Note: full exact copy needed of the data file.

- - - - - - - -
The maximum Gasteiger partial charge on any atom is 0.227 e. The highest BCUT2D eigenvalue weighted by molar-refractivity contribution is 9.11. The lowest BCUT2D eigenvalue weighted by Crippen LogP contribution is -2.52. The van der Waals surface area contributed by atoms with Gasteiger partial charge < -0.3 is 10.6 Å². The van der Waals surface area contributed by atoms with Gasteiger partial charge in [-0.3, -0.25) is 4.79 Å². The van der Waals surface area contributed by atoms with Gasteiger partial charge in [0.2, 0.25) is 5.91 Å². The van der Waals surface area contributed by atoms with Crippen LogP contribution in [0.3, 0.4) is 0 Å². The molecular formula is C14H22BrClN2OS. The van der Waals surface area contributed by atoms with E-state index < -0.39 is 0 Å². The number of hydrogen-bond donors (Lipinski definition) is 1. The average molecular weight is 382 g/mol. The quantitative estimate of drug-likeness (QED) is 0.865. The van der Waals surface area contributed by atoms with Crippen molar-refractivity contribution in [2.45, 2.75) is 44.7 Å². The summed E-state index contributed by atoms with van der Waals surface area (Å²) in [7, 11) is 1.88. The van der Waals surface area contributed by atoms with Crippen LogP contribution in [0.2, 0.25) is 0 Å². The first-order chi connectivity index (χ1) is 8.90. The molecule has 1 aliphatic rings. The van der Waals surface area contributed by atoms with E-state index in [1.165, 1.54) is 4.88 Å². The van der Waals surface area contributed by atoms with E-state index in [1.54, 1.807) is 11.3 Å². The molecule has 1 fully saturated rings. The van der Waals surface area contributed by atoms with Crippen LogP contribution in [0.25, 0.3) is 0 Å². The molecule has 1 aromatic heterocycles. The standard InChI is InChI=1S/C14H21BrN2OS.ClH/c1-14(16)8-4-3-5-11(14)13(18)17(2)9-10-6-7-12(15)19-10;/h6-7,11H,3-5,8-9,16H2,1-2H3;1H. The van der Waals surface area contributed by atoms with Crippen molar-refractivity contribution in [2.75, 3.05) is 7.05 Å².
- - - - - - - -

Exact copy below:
The maximum Gasteiger partial charge on any atom is 0.227 e. The highest BCUT2D eigenvalue weighted by molar-refractivity contribution is 9.11. The lowest BCUT2D eigenvalue weighted by Crippen LogP contribution is -2.52. The van der Waals surface area contributed by atoms with Gasteiger partial charge < -0.3 is 10.6 Å². The van der Waals surface area contributed by atoms with Gasteiger partial charge in [-0.3, -0.25) is 4.79 Å². The van der Waals surface area contributed by atoms with Gasteiger partial charge in [0.2, 0.25) is 5.91 Å². The van der Waals surface area contributed by atoms with Crippen LogP contribution in [0.3, 0.4) is 0 Å². The molecular formula is C14H22BrClN2OS. The van der Waals surface area contributed by atoms with E-state index < -0.39 is 0 Å². The number of hydrogen-bond donors (Lipinski definition) is 1. The average molecular weight is 382 g/mol. The quantitative estimate of drug-likeness (QED) is 0.865. The van der Waals surface area contributed by atoms with Crippen molar-refractivity contribution in [2.45, 2.75) is 44.7 Å². The summed E-state index contributed by atoms with van der Waals surface area (Å²) in [7, 11) is 1.88. The van der Waals surface area contributed by atoms with Crippen LogP contribution in [0.2, 0.25) is 0 Å². The first-order chi connectivity index (χ1) is 8.90. The molecule has 1 aliphatic rings. The van der Waals surface area contributed by atoms with E-state index in [1.165, 1.54) is 4.88 Å². The van der Waals surface area contributed by atoms with E-state index in [1.54, 1.807) is 11.3 Å². The molecule has 1 fully saturated rings. The van der Waals surface area contributed by atoms with Crippen LogP contribution in [0.25, 0.3) is 0 Å². The molecule has 1 aromatic heterocycles. The standard InChI is InChI=1S/C14H21BrN2OS.ClH/c1-14(16)8-4-3-5-11(14)13(18)17(2)9-10-6-7-12(15)19-10;/h6-7,11H,3-5,8-9,16H2,1-2H3;1H. The van der Waals surface area contributed by atoms with Crippen molar-refractivity contribution in [2.75, 3.05) is 7.05 Å².